Here is an old shadow boxing video where I do the kick the way I was taught.

     
  9. SummerStriker

    SummerStriker Black Belt

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    Thank you.

    I'm pretty comfortable with how I hit with the kick I know, with the shoulder turning with the hip. The follow through 360 vs. stopping mid way conversation is what exposed to me that I was doing the kick differently than Thais actually do it, with the shoulder held back and the hips coming forward without it. It feels very strange but I want to learn that kick.

    I guess another difference with mine is also how bend the knee is. I always thought of it as a kick to do within punching range but I guess the real Thai style kick is in fact longer.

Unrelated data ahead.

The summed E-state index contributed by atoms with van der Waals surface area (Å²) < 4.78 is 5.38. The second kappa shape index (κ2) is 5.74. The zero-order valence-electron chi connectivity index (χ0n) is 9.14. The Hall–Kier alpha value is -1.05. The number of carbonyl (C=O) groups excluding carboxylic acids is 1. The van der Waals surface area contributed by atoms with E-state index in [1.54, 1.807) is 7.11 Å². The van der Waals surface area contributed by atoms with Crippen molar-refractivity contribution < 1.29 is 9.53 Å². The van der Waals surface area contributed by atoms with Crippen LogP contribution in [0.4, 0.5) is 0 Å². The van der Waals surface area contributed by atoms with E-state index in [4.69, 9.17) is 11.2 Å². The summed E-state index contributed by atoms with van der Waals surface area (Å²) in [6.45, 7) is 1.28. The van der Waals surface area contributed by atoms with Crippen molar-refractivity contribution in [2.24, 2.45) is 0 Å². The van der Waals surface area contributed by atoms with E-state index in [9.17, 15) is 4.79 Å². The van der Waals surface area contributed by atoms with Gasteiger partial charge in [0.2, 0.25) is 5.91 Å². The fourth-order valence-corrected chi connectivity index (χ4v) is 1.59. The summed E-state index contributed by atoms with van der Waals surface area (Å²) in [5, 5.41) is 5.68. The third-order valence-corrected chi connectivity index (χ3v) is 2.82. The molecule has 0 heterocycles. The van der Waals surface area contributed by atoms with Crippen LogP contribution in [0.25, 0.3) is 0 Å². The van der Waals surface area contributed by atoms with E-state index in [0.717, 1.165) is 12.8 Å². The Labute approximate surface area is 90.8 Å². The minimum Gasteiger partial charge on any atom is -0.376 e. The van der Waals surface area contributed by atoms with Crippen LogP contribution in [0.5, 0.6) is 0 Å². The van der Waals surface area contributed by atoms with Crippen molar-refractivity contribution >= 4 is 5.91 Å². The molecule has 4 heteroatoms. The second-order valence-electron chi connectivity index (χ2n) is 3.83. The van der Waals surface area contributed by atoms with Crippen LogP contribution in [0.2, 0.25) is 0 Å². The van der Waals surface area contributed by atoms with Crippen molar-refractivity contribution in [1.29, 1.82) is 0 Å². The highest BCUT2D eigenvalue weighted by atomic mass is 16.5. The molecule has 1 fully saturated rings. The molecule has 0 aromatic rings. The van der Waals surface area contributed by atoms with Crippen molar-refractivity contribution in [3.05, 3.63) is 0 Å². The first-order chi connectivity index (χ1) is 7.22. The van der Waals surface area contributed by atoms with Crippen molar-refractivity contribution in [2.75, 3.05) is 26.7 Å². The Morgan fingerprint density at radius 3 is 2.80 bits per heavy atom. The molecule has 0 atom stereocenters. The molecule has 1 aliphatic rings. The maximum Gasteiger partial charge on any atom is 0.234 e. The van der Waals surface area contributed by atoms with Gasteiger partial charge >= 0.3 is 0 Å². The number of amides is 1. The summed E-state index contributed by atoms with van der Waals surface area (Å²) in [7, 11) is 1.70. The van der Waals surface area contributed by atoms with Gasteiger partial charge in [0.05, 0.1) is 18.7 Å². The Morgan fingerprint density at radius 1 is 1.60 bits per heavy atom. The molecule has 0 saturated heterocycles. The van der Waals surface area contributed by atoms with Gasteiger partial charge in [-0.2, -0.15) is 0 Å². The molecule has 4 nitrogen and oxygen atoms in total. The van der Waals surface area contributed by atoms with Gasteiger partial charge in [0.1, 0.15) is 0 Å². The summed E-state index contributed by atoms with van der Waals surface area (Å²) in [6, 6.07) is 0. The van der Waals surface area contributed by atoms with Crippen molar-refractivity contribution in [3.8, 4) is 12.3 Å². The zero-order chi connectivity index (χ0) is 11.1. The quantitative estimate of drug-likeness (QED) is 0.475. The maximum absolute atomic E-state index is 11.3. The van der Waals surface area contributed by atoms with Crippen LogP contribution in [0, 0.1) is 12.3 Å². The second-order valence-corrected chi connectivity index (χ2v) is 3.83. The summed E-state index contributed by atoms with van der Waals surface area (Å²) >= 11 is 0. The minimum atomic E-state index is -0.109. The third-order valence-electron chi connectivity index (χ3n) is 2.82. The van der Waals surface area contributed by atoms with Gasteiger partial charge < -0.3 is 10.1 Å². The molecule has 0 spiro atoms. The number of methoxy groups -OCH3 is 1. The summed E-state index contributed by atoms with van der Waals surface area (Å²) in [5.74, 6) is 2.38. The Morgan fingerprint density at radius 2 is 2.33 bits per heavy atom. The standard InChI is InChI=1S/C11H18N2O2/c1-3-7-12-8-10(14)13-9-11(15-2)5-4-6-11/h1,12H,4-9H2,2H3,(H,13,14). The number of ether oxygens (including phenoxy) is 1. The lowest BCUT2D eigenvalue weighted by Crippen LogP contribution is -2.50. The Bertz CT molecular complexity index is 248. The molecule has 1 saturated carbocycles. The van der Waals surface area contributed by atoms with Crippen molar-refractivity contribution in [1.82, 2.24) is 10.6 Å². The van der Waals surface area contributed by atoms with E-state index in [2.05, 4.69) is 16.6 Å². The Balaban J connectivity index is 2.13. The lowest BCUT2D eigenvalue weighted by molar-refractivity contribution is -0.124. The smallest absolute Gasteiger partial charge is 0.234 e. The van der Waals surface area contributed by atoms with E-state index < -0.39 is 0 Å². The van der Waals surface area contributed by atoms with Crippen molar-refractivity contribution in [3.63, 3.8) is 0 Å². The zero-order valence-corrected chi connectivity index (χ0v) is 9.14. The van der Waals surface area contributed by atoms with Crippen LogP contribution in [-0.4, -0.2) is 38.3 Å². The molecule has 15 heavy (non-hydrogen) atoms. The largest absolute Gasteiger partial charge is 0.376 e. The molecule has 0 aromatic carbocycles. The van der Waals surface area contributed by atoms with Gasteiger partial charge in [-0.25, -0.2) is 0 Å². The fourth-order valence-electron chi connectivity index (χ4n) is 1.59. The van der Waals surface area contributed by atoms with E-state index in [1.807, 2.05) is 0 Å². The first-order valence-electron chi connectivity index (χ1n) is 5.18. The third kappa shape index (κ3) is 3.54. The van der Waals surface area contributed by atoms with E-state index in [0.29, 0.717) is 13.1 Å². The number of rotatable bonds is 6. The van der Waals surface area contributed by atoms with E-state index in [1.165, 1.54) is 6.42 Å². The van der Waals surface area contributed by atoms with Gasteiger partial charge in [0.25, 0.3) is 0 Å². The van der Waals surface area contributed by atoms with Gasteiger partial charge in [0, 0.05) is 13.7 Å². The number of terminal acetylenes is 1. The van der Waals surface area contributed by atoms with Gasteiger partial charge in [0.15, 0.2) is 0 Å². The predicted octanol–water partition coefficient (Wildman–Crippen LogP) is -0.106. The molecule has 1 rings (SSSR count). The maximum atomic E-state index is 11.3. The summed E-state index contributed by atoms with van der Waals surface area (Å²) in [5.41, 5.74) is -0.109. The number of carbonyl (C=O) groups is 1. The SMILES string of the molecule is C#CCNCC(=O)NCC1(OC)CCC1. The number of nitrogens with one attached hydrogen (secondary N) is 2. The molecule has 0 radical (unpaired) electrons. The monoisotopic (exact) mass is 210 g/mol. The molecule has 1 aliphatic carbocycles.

So strange.
     
  10. Polarity

    Polarity Orange Belt

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    You probably won't like it, let alone try it but I think you would benefit from spreading your stance and/or sitting on your back foot rather than being on the ball of it.
     
  11. SummerStriker

    SummerStriker Black Belt

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    ooohhhhhh I see.
     
  12. SummerStriker

    SummerStriker Black Belt

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    I just started taking a wrestling lesson, and the instructor said the same thing, so I've been working a little on it.

    With feet closer and on the ball, the front foot kick comes further out from my body than people are used to and the rear foot starts closer. It is a fake speed thing and it fucks with people a lot. Most people I train with can't believe my kicking speed vs. my size. Spreading my stance out does make take down defense and stronger punching easier, but it takes a little off my core strength, so I don't know. I'm still up in the air on it.
     
  13. Bennosuke

    Bennosuke Blue Belt